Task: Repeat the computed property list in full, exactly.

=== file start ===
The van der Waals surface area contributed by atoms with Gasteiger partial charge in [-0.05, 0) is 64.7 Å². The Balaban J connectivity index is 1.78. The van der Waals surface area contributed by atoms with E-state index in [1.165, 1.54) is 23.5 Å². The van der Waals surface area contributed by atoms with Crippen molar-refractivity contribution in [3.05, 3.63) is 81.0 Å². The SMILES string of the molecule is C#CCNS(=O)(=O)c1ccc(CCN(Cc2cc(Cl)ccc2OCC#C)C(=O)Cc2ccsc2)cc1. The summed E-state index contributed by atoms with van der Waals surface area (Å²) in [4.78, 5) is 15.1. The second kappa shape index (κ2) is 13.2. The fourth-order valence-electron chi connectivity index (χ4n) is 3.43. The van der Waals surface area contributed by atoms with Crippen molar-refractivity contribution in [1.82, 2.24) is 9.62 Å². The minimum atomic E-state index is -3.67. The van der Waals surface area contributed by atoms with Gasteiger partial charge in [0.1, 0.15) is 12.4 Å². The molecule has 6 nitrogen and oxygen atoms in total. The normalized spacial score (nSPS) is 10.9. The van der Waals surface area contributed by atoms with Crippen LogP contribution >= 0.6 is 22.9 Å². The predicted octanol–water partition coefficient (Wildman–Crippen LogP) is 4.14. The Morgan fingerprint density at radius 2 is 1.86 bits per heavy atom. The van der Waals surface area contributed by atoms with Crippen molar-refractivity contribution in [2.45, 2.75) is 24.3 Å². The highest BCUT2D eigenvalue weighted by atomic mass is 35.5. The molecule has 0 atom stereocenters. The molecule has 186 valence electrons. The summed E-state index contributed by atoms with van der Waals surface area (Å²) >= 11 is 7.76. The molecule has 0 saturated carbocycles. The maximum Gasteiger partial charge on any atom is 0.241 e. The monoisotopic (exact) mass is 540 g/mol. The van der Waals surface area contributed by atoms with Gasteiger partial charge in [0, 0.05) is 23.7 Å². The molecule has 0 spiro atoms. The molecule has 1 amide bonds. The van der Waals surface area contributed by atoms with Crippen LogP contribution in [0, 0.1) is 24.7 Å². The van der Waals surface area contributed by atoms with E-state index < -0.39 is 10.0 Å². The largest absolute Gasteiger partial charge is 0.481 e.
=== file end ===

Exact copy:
The van der Waals surface area contributed by atoms with Gasteiger partial charge in [-0.05, 0) is 64.7 Å². The Balaban J connectivity index is 1.78. The van der Waals surface area contributed by atoms with E-state index in [1.165, 1.54) is 23.5 Å². The van der Waals surface area contributed by atoms with Crippen molar-refractivity contribution in [3.05, 3.63) is 81.0 Å². The SMILES string of the molecule is C#CCNS(=O)(=O)c1ccc(CCN(Cc2cc(Cl)ccc2OCC#C)C(=O)Cc2ccsc2)cc1. The summed E-state index contributed by atoms with van der Waals surface area (Å²) in [4.78, 5) is 15.1. The second kappa shape index (κ2) is 13.2. The fourth-order valence-electron chi connectivity index (χ4n) is 3.43. The van der Waals surface area contributed by atoms with Crippen molar-refractivity contribution in [1.82, 2.24) is 9.62 Å². The minimum atomic E-state index is -3.67. The van der Waals surface area contributed by atoms with Gasteiger partial charge in [0.1, 0.15) is 12.4 Å². The molecule has 6 nitrogen and oxygen atoms in total. The normalized spacial score (nSPS) is 10.9. The van der Waals surface area contributed by atoms with Crippen LogP contribution >= 0.6 is 22.9 Å². The predicted octanol–water partition coefficient (Wildman–Crippen LogP) is 4.14. The Morgan fingerprint density at radius 2 is 1.86 bits per heavy atom. The van der Waals surface area contributed by atoms with Crippen molar-refractivity contribution in [2.45, 2.75) is 24.3 Å². The highest BCUT2D eigenvalue weighted by atomic mass is 35.5. The molecule has 0 atom stereocenters. The molecule has 186 valence electrons. The summed E-state index contributed by atoms with van der Waals surface area (Å²) >= 11 is 7.76. The molecule has 0 saturated carbocycles. The maximum Gasteiger partial charge on any atom is 0.241 e. The monoisotopic (exact) mass is 540 g/mol. The van der Waals surface area contributed by atoms with Gasteiger partial charge in [0, 0.05) is 23.7 Å². The molecule has 0 spiro atoms. The molecule has 1 amide bonds. The van der Waals surface area contributed by atoms with Crippen LogP contribution in [0, 0.1) is 24.7 Å². The van der Waals surface area contributed by atoms with E-state index < -0.39 is 10.0 Å². The largest absolute Gasteiger partial charge is 0.481 e.